Razor burn, redness, ingrown hairs, and tons of other shaving issues are often totally preventable.
That’s because they usually boil down to a few simple things: having a proper shave regimen, and how often you replace your razor—regardless of how often you shave—and how you clean and store it after each use. These things can affect how efficient your shave is, and how healthy it is.
You want to get the most out of each blade—the closest shave, sans any agony—but it begs the question: How many shaves is too many before a blade is past its prime? And what factors contribute to its retirement? We spoke about these things with Fellipe Cardoso, barber at Otis & Finn Barbershop in New York City. He told us everything you should know about proper blade storage, and how often to switch out those blades.
Don’t just shove it in your Dopp kit after shaving
Following each use, Cardoso says to rinse the blade thoroughly under hot water with high water pressure, “until you don’t see any hairs or dead skin sitting on or between the blades.” Then, if you want the added assurance of a disinfected blade, he says to pour rubbing alcohol on a thick wash cloth, and then to wipe and sterilize the blade. “You can do this before and after use,” he says. Let it dry all day or night, upright in a razor stand, which allows airflow to every part of the blade.
Once the blade is dry, consider tucking it away in a storage case outside the bathroom. “Storing your razor in the bathroom can expose the razor to damp air, steam, and moisture coming from the shower,” says Cardoso. “Even if you’re only actually using a razor once a week, your razor will still begin to oxidize and rust from being exposed to moisture. That kind of environment will also allow bacteria to thrive on a used blade.” Just be sure to wash and dry the case each time you use the razor. And, again, keep the razor out of the bathroom between uses.
Replace it more often than you think
Some companies might tell you that you can use their blades as many as eight times before requiring a new blade. “I’d recommend about half of that,” Cardoso says. “Especially if you are a frequent shaver, you can usually get three to four good shaves out of a razor.” He says that razors produce diminishing returns with each shave, “so your shave will be less close with each use.” A duller blade can also give you razor burn because it will drag across the skin.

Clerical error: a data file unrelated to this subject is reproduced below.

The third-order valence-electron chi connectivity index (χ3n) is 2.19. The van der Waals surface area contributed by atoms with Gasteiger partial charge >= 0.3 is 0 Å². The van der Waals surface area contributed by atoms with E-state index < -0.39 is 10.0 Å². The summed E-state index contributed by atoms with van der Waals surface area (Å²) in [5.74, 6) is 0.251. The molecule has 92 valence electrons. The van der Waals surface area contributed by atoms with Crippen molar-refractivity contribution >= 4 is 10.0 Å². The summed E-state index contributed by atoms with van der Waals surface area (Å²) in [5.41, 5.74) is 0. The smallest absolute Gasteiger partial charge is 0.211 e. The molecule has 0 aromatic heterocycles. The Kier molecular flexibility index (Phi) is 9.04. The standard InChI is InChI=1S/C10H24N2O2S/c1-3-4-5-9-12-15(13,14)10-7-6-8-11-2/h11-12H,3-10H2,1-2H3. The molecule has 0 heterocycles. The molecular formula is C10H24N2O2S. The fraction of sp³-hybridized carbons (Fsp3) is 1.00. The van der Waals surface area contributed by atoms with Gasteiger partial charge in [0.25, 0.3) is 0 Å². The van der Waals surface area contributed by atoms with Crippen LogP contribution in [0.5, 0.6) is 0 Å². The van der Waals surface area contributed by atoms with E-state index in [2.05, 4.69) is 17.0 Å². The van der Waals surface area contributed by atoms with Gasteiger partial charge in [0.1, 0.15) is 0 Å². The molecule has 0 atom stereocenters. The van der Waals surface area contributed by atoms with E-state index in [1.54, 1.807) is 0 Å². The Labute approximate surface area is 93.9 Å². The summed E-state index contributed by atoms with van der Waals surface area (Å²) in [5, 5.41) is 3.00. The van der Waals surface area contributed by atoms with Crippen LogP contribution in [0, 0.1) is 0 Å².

If you shave infrequently, Cardoso says you can still use the razor up to four times, but pay attention to any rusting. “The biggest risk of not replacing a razor frequently is that it will rust or become a hotbed for bacteria,” Cardoso says. “These razors are sharp and have direct contact with our skin. So, if you have even a small cut or nick, you give bacteria a direct entry into an open wound. Dirty or rusted razors could lead to a bacterial infection, or even tetanus.”
Want to save money and get the closest shave? Consider a safety razor
Cardoso swears by the double-edge safety razors for a couple reasons: First, blade replacement packs are usually affordable. Second, a safety razor has a super sharp blade—one that never dulls, because you’re tossing it after a single use—and that cuts the hairs with one blade instead of three or five on other razors. This puts less pressure on the skin, and tends to cause less irritation and fewer ingrown hairs.
By Adam Hurly